|I always kept score when I was a kid. |
My Dad taught me how.
My Dad was a schoolteacher so he was around more in the summer. Fortunately, the Brew Crew moved to town in 1970, when I was 11. It was the perfect age to form a bond. It didn't matter that for the first several years that the team was never close to being a contender.
We generally sat high above home plate in the upper grandstand. I don't recall the exact price, but I know it was less than $3 (I found a ticket in the lower grandstand on eBay with a face value of $3). Whatever the cost the memories are priceless.
Warm afternoons and evenings with my Dad learning how to watch a game and try to out think the managers. Unlike some of my friends who liked to roam around the stadium, I never wanted to miss a pitch.
And then there were the odd things that happened in the stands. Fans too drunk to know where they were or what they doing, with beer cups (yes, vendors used to pour beer into wax cups from glass bottles) stacked at their feet. Dad would tell me stories of the old Brewers, a Triple-A team owned for a time by Bill Veeck.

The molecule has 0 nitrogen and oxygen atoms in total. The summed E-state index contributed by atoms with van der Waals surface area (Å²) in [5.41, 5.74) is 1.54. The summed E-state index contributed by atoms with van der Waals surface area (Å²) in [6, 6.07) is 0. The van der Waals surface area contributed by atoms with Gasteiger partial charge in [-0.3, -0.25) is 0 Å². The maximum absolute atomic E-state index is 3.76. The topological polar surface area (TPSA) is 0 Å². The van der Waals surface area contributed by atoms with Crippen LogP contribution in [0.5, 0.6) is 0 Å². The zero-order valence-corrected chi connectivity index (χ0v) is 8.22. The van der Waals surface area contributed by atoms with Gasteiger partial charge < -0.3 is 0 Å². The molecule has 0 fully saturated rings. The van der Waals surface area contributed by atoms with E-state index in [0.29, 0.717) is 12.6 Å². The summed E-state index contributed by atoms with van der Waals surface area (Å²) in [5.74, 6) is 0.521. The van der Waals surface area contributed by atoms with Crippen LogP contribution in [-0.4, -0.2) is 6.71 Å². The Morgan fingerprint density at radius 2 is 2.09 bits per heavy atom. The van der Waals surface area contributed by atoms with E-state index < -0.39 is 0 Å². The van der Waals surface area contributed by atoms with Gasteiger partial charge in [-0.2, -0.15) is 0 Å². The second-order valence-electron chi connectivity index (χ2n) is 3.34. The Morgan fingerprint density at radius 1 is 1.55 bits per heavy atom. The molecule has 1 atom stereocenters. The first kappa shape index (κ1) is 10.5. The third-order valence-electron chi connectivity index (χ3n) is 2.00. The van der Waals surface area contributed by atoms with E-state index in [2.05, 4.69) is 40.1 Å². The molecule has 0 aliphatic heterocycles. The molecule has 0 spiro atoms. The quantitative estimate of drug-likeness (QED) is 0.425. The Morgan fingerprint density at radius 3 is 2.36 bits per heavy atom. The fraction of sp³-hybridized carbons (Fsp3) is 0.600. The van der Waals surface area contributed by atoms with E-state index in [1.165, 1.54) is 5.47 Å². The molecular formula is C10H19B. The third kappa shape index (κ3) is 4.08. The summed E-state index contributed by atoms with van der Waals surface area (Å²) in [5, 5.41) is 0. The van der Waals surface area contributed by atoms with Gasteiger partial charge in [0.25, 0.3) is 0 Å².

The Milwaukee baseball tradition was passed down. And it was extended with new stories. One favorite was the time the fan next to us, disgusted with the Brewers' play made a costly error. That game we were sitting in the mezzanine, which provided you with a counter to set your food, drink and scorecard down. It was the closest thing to skyboxes back then.
The fan, reacting to the play, picked up what he apparently believed was his peanut wrapper and sent it sailing, then floating on the box seats below. Only trouble was, he tossed the bills he had received in change instead. It cost him more than $10. A lot of money then.
Of course, with a bad team there were low moments, too. But even they turned out OK. I always remember a game against the Cleveland Indians (Retrosheet.com tells me it was June, 21, 1973). Buddy Bell and the Tribe slaughtered the Crew. It was 8-0 in the third. It's the only time I remember us leaving a game so early. But we were both bored. Instead, we played catch at home. It almost seemed like playing hooky!
As time went on, the Brewers grew to be a contender. But the early memories in the Upper Deck with my Dad are still my favorites.